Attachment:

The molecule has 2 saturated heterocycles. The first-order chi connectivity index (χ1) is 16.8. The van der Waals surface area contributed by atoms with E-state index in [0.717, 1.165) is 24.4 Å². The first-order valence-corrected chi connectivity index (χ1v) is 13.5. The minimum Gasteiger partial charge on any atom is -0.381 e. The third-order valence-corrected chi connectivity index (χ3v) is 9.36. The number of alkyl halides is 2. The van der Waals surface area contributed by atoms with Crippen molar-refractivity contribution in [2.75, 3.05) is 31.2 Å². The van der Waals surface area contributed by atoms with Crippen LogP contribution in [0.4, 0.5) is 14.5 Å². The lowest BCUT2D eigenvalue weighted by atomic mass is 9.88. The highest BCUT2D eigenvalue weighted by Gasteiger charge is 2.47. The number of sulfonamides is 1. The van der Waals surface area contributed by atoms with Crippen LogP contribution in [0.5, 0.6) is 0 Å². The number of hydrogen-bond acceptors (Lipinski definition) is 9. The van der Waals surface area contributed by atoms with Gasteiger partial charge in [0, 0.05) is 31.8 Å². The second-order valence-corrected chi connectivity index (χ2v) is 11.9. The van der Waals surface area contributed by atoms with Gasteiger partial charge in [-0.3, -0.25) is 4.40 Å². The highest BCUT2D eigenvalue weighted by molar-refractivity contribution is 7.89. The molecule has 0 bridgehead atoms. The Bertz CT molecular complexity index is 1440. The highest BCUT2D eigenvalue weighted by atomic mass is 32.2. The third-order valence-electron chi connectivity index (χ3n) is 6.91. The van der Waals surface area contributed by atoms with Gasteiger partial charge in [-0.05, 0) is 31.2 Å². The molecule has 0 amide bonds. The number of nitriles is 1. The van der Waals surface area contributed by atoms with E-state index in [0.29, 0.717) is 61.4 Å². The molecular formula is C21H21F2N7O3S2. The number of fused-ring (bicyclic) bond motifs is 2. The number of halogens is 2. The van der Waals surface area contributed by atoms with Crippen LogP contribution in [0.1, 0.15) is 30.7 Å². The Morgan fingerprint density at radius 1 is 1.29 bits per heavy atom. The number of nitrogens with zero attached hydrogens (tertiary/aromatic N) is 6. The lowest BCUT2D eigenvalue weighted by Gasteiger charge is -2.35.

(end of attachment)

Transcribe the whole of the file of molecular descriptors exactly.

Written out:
The molecule has 2 saturated heterocycles. The first-order chi connectivity index (χ1) is 16.8. The van der Waals surface area contributed by atoms with E-state index in [0.717, 1.165) is 24.4 Å². The first-order valence-corrected chi connectivity index (χ1v) is 13.5. The minimum Gasteiger partial charge on any atom is -0.381 e. The third-order valence-corrected chi connectivity index (χ3v) is 9.36. The number of alkyl halides is 2. The van der Waals surface area contributed by atoms with Crippen molar-refractivity contribution in [2.75, 3.05) is 31.2 Å². The van der Waals surface area contributed by atoms with Crippen LogP contribution in [0.4, 0.5) is 14.5 Å². The lowest BCUT2D eigenvalue weighted by atomic mass is 9.88. The highest BCUT2D eigenvalue weighted by Gasteiger charge is 2.47. The number of sulfonamides is 1. The van der Waals surface area contributed by atoms with Crippen LogP contribution in [0.5, 0.6) is 0 Å². The number of hydrogen-bond acceptors (Lipinski definition) is 9. The van der Waals surface area contributed by atoms with Gasteiger partial charge in [0, 0.05) is 31.8 Å². The second-order valence-corrected chi connectivity index (χ2v) is 11.9. The van der Waals surface area contributed by atoms with Gasteiger partial charge in [-0.3, -0.25) is 4.40 Å². The highest BCUT2D eigenvalue weighted by molar-refractivity contribution is 7.89. The molecule has 0 bridgehead atoms. The Bertz CT molecular complexity index is 1440. The highest BCUT2D eigenvalue weighted by atomic mass is 32.2. The third-order valence-electron chi connectivity index (χ3n) is 6.91. The van der Waals surface area contributed by atoms with Gasteiger partial charge in [-0.05, 0) is 31.2 Å². The molecule has 0 amide bonds. The number of nitriles is 1. The van der Waals surface area contributed by atoms with E-state index in [0.29, 0.717) is 61.4 Å². The molecular formula is C21H21F2N7O3S2. The number of fused-ring (bicyclic) bond motifs is 2. The number of halogens is 2. The van der Waals surface area contributed by atoms with Crippen LogP contribution in [0.1, 0.15) is 30.7 Å². The Morgan fingerprint density at radius 1 is 1.29 bits per heavy atom. The number of nitrogens with zero attached hydrogens (tertiary/aromatic N) is 6. The lowest BCUT2D eigenvalue weighted by Gasteiger charge is -2.35.